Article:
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Maker(s):Lyman, Fenton, & Co.
Date Made:circa 1852
Materials:ceramic: lead-glazed yellow earthenware (yellowware); Rockingham glaze; iron
Place Made:United States; Vermont; Bennington
Accession Number:  HD 2015.36.15
Credit Line:Anonymous bequest
Museum Collection:  Historic Deerfield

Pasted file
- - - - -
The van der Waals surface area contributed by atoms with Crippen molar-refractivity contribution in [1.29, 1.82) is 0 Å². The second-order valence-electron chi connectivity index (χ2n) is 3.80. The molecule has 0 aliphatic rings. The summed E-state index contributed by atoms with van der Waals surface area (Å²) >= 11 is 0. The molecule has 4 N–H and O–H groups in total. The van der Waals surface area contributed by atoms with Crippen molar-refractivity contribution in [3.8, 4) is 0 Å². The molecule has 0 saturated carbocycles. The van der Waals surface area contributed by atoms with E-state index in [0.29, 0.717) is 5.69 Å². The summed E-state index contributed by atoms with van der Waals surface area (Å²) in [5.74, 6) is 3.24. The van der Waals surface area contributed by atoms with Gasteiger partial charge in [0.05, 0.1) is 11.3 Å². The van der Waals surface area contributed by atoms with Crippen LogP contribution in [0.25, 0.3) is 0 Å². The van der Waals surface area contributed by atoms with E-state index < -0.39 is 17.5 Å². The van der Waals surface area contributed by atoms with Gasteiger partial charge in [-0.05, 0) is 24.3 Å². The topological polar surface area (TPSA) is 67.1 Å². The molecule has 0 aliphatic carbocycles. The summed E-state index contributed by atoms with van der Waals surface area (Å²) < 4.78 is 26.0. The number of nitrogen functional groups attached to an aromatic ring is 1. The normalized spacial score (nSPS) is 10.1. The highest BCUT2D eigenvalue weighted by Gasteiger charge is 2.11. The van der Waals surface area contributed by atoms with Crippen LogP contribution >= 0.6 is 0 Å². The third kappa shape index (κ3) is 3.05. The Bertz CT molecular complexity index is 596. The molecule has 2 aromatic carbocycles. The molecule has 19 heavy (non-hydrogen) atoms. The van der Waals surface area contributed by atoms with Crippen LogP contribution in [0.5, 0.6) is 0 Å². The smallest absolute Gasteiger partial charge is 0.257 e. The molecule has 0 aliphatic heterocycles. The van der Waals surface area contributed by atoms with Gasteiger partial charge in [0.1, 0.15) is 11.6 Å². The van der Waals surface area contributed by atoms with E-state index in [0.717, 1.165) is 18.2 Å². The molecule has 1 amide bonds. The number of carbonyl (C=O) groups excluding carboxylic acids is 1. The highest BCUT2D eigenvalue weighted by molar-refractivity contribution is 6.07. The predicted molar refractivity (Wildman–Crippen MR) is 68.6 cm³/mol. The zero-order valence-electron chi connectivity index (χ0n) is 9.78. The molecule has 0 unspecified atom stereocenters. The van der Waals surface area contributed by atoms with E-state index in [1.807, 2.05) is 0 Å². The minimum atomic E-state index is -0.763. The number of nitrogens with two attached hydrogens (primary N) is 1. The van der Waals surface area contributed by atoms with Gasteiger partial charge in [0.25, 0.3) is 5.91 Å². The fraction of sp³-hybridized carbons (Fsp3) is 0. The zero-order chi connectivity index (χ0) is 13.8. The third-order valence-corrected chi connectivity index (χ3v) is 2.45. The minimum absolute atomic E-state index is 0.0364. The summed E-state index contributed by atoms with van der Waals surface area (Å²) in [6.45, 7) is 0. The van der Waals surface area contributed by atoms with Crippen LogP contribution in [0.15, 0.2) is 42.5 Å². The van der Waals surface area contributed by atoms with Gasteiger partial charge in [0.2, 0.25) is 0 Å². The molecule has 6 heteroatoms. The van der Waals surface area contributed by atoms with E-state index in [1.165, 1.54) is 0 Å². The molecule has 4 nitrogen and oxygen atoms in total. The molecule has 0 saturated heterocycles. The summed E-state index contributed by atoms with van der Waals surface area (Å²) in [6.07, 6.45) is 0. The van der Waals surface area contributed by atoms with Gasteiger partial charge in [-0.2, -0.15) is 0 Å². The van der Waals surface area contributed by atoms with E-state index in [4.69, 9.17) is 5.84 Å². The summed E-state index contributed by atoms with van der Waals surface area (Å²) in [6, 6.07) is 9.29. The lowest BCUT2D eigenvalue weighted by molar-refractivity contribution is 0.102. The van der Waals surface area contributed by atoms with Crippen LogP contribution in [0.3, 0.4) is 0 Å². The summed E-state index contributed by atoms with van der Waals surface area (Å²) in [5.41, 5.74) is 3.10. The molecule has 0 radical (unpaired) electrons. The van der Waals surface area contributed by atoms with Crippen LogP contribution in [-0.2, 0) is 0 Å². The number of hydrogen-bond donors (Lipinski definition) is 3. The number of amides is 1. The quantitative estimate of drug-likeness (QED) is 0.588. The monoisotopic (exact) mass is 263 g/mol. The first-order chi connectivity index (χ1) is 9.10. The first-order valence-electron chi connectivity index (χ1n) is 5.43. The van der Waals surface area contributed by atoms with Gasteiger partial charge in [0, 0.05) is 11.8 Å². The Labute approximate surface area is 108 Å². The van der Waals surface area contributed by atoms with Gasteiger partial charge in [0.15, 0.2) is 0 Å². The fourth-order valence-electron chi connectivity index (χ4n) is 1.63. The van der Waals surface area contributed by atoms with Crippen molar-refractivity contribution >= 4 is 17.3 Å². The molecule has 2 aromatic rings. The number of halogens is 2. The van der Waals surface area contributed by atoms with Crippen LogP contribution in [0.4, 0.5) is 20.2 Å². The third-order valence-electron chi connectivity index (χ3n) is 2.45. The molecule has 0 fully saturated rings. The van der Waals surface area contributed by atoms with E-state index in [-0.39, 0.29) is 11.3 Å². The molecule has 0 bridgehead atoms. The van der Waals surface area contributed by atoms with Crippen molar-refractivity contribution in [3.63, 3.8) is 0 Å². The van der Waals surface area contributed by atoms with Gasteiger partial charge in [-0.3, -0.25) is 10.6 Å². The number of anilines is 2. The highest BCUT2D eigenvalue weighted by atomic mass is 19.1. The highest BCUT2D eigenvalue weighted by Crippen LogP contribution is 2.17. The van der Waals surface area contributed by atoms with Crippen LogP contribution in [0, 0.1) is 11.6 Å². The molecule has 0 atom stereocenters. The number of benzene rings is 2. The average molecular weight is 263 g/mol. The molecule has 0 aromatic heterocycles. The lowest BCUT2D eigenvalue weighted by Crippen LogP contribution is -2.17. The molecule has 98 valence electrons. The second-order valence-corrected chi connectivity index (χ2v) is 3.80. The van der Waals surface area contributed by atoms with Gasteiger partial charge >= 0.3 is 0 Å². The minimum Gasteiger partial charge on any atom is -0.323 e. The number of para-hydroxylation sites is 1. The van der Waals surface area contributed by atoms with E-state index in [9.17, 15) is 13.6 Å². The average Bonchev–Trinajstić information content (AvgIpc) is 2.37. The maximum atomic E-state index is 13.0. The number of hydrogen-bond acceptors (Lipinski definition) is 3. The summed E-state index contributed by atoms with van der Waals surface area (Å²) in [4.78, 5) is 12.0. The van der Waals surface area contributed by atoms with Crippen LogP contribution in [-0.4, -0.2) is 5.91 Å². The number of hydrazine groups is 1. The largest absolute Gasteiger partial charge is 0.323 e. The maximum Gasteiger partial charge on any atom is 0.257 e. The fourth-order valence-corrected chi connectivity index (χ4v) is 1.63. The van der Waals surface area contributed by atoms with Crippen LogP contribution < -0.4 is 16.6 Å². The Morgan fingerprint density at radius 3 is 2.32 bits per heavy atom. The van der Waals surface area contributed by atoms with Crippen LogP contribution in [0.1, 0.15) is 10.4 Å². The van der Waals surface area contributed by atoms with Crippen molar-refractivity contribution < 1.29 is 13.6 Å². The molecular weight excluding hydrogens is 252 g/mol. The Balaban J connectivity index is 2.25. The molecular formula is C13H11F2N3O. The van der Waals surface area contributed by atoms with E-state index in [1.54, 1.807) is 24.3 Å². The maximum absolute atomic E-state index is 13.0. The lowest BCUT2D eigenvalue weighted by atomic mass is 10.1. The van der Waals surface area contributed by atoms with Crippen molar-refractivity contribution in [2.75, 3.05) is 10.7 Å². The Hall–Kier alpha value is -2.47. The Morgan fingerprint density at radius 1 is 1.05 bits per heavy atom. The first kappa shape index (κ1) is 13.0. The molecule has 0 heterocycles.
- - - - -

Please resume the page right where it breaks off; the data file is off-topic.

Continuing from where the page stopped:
Christopher Webber Fenton joined the older Norton Pottery (established in 1793) in Bennington, Vermont, about 1839. In 1847, along with salt-glazed stoneware production, the first parian ware in the United States was made just two years after it was produced by W. T. Copeland in England. The Norton and Fenton firm was dissolved in 1847. About 1848 or 1849, Fenton created a new enterprise called Lyman, Fenton & Co., producing some of the finest American Rockingham ware marked “Fenton’s Enamel, Patented 1849.” The ware had a brilliant glaze with variegated colors of yellow, orange, blue, green, olive, brown, and red. The company’s name later changed to the United States Pottery Company, and primarily concentrated on parian ware and porcelain until 1858, when it closed for economic reasons. Initially its biscuit wares were covered with a transparent glaze. Later, the surface was sprinkled with various metallic oxides in amounts designed to produce diVerent color intensities, yet leaving some openings for the clay to show through. The pottery was then glazed and refired. During the firing, the oxides melted fusing to the glaze in an abstract, flowing, or spotted pattern. Pair of octagonal door knobs with flat surface, eight sides, and narrow pedestal or stem, circular base with iron metal fitting which joins them together, the knobs are not an exact pair in decoration, one knob is coated in a streaked and variegated light brown Rockingham glaze, the other is more typical of the glaze associated with Fenton's enamel, with variegated colors of blue, dark brown, and tan. Condition: one of the knobs has a chip to the base.

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